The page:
Daylighting for Science with Bill Nye

Bill Nye, world-famous “science guy,” climate advocate and former Cornell University mechanical engineering student, recently returned to his alma mater. He made the visit to see the recent modifications and upgrades that a group of current engineering students made to his Solar Noon Clock.


In the early 2000s, Nye served as a visiting professor for the university and would often walk past Rhodes Hall. He was always bothered by the blank concrete circle in the center of the building’s parapet.


“It just didn’t look right—somebody meant to put a clock there,” Nye remembers thinking. “Let’s put a clock there!”


The TV personality didn’t want a regular clock, and the idea for his Solar Noon Clock was born.

You may find yourself asking, “what is solar noon?”


Solar noon is when the sun is at the highest point in the sky. It can vary from traditional noon by as much as 20 minutes. For centuries, sailors used solar noon for navigational purposes.


“You would wait, wait, wait for the sun to be the highest in the sky— ‘make it noon’ is the expression,” Nye explains. “Then, you would calculate everything about your position on the Earth’s surface.”


The clock was inspired by Ned Nye, the famous engineer’s father. He was an amateur astronomer who used make-shift sundials cut from a shovel’s handles to understand how much time had passed while being held as a POW during World War II. Nye senior later wrote a book and newspaper columns about sundials and instilled a love for astronomy, science and timekeeping in his son.

Daylighting for Science


During the original design and building of the Solar Noon Clock, Nye struggled to find a way to naturally illuminate the clock only at solar noon. His calculations proved he would need a daylighting device that would stretch almost 60 feet long, which initially seemed impossible. That was until he remembered his two Solatube tubular skylights in his own eco-friendly home back in LA.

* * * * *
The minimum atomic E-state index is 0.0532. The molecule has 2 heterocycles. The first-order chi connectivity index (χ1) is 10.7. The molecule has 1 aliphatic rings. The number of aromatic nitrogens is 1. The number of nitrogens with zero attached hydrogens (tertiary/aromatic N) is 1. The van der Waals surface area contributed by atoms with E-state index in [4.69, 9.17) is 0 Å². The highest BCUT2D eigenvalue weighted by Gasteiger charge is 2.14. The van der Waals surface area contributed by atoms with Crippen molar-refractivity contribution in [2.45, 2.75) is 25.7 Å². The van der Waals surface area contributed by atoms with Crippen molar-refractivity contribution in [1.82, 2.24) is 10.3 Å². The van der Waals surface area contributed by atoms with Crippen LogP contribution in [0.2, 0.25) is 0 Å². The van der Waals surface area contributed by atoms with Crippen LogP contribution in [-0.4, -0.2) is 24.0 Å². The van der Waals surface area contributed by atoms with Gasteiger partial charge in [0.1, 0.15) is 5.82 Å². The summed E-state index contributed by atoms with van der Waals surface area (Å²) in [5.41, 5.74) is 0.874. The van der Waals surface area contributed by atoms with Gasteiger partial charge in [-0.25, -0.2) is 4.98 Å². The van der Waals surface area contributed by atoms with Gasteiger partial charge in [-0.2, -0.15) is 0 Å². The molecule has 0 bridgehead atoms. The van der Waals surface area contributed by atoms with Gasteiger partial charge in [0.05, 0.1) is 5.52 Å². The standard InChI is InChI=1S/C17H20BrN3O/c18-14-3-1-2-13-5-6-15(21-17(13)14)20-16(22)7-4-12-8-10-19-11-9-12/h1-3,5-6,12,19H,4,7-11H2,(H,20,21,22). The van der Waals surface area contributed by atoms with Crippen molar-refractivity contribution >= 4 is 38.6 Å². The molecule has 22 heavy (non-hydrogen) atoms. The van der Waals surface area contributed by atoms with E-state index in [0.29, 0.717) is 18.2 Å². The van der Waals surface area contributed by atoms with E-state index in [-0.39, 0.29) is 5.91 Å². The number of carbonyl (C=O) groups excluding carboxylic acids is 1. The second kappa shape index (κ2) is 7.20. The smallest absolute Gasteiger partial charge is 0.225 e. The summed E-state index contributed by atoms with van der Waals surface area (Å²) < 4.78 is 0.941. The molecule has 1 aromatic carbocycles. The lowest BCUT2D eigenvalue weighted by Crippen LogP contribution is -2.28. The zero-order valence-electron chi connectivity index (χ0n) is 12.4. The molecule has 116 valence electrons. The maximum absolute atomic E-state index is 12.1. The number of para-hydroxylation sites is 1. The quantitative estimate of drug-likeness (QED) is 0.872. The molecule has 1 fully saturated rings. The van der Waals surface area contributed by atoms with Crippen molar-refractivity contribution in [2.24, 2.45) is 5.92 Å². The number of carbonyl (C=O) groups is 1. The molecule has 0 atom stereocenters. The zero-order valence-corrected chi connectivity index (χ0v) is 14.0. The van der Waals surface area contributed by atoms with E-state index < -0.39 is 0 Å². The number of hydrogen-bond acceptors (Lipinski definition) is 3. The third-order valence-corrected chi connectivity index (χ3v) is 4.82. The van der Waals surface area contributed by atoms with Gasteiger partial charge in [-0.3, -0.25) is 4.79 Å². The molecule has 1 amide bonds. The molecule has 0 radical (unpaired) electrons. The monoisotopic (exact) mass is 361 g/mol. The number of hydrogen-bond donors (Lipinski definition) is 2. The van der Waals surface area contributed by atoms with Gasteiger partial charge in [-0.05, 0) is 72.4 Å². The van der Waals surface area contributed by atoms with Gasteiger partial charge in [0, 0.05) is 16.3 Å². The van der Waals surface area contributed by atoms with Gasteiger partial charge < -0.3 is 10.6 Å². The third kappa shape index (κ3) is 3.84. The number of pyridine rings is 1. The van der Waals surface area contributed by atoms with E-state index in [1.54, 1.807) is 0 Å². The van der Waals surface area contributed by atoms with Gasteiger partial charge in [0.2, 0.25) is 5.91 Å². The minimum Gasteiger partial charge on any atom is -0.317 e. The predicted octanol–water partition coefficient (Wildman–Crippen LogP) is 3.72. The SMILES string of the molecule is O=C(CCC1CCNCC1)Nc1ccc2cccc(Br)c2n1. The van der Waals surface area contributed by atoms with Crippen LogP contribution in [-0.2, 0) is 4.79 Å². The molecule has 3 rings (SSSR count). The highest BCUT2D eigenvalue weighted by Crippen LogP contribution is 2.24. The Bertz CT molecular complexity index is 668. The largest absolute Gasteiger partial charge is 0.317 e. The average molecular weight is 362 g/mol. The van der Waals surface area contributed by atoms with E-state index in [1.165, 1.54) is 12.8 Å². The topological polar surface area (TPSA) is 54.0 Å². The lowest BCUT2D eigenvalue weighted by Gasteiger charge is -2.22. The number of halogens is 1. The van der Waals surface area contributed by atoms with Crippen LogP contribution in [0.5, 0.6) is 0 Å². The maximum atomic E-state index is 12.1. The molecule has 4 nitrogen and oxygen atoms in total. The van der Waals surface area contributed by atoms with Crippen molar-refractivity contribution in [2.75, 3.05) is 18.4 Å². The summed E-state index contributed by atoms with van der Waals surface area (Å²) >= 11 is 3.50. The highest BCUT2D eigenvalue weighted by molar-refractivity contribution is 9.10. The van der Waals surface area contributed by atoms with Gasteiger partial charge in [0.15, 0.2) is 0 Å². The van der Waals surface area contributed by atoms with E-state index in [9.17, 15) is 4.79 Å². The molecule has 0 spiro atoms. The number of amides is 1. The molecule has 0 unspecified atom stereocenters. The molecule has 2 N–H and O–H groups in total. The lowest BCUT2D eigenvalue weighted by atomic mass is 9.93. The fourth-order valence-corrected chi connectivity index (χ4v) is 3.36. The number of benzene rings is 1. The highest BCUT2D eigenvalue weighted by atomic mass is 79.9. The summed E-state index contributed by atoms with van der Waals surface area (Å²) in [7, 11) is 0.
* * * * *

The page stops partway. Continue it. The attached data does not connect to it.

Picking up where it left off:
Solatube tubular skylights start with domes that sit on the roof of a building, engineered to capture sunlight from virtually any angle, even on cloudy days. They then push that light into the building space via highly reflective tubes and fixtures that diffuse it for a beautiful spread of natural light into the area beneath. Nye specifically was thinking of his Solar-Powered Daylight Dimmer model which also includes a solar-powered baffle built into the daylighting system that opens and closes to be able to dim the space.


Nye knew Solatube was the perfect solution.


With the help of mechanical and aerospace engineering professor Michel Louge and a group of engineering students, they programmed and designed an indicator to tell the dimmers of the Solatube to open and close at the correct time each day. The original Solar Noon Clock was unveiled in August 2011 during a daylong celebration. Nye wanted the clock to inspire students to ponder their place among the stars through the joy of discovery, and it did.


Then, in April of 2019, the software controlling the solar noon indicator failed. It suddenly began reading the date as 2099, throwing off the clock’s indicator and impairing its accuracy. This inaccuracy prevented it from calculating exactly when solar noon was each day. After being delayed during the pandemic, the project to fix the solar clock started in the fall of 2021. It was composed of a team of mechanical engineering students led by electrical and computer engineering senior lecturer Joe Skovira, Ph.D. ’90.


The students designed a replacement control system and developed new software to fix the original problem while adding redundancies for stability and backup. The clock was fixed, and Nye came to visit.


“That’s a feature of coming back to campus after 45 years—it’s [knowing] you’re gonna die, and so what you want in a gizmo like this clock on Rhodes Hall is for it to work for a long time. You want it to have a life like McGraw Tower. It’s venerable. It’s beautiful. It’s part of our history,” said Nye.


Thanks to the group of bright and resourceful mechanical engineering students and the endless daylight from Solatube tubular daylighting systems, Cornell University’s Solar Noon clock will be inspiring generations of future scientists, engineers and innovators for years to come, much like the clock’s creator. “I hope it gives you pause for thought about your place in space,” concluded Nye.


Are you curious to see how the clock works for yourself? You can see the live footage of the clock here.


If you want to discover more creative ways Solatube Daylighting Systems have been used around the word, visit